Across four decades, listening to students (“those who are taught”) has provoked me to action and insight I might otherwise have dodged. When students have moved classes from instruction to provocation, I’ve not only been awakened, I’ve often been reborn.
The form keeps shifting, but the outcome has remained constant for generations. Those on the bottom of the hierarchy have calamity visited upon body and spirit and household. The trouble – racism, greed, violence – crushes people.
Surely life is far more interesting and faithful if we explore how this world works and our spiritual place within it, especially the relationship between divine and human agency.
In our journey to know God’s will, after we have prayed, sought appropriate counsel, considered circumstances, studied scripture and used the brains given to us by God, we eventually have to “put our money down” and make a faith bet.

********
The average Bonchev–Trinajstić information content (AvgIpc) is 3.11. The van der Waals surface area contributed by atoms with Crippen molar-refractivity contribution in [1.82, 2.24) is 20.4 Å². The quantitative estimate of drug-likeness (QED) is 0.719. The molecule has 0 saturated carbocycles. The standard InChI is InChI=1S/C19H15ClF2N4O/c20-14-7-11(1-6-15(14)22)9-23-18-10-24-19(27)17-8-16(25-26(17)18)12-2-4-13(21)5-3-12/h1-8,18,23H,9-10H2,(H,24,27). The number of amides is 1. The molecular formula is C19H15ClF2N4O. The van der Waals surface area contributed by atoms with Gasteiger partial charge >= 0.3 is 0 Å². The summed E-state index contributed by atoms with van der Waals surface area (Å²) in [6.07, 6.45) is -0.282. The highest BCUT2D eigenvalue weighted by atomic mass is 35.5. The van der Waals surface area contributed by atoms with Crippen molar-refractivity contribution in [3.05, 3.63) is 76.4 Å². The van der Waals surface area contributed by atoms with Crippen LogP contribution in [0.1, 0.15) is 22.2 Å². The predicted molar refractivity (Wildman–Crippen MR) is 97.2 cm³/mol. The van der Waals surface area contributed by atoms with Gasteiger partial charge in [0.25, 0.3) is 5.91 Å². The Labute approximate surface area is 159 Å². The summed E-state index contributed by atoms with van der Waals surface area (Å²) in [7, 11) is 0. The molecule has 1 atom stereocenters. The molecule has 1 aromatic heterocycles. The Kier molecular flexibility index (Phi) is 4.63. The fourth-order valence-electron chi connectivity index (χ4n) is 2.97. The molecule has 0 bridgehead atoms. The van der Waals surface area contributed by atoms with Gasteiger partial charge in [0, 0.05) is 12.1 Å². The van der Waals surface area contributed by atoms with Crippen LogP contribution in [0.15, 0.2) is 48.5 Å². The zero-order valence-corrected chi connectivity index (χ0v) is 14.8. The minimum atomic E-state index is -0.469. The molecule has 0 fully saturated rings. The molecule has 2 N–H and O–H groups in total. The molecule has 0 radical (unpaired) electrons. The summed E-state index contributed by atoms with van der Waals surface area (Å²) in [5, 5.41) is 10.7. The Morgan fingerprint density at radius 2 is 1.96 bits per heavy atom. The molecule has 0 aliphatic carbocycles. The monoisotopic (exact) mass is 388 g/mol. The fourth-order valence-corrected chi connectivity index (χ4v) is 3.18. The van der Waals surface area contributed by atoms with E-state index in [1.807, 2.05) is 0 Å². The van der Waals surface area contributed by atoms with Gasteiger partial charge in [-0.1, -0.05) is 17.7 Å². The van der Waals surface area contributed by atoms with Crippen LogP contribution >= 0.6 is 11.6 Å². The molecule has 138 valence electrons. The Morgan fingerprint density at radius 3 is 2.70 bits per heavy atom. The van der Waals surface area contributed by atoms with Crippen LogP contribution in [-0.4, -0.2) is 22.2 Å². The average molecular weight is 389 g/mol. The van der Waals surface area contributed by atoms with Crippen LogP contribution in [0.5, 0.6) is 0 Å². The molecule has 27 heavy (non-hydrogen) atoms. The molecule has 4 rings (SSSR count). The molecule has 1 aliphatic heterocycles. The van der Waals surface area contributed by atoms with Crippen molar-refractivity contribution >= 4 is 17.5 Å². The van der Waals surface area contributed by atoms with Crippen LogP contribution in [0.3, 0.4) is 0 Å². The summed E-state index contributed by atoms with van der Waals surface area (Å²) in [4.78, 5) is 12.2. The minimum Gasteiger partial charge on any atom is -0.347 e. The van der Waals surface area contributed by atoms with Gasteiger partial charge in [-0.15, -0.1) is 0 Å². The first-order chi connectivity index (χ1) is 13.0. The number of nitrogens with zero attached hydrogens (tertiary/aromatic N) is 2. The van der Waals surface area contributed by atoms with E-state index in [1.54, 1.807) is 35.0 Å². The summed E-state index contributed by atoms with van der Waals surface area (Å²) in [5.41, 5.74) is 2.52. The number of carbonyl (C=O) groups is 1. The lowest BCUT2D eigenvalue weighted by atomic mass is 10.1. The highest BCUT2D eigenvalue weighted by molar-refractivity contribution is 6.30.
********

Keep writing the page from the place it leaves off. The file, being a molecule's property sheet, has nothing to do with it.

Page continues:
Autonomy breeds resiliency in kids and in their individual expressions of Christianity, especially when these kids are rooted in congregations brimming over with institutional warmth and opportunities for non-parental intergenerational relationships.
Churches are often wonderful in terms of mobilizing volunteers after a storm, but Hurricane Florence got me thinking: How can my church be a presence for good in the lead-up to the storm?
For a lot of folks these days, that cross on your necklace might as well be a neon billboard declaring that the sermon being preached to everyone you meet is saying, “We don’t want people like you in the Church.”
A popularized theological perspective jumps right past what Jesus said and did and leaps right into the arms of a literalistic version of Revelation that views “end times” as a highly marketable concept for well-meaning Christians. What is being peddled creates broad theological confusion and ultimately wreaks geopolitical havoc.
The church is facing a test unlike any faced in the modern era. It’s not just that the church is bitterly divided over politics. The dilemma is that not nearly enough of the church’s leadership is working diligently from within to frustrate the church’s worst inclinations.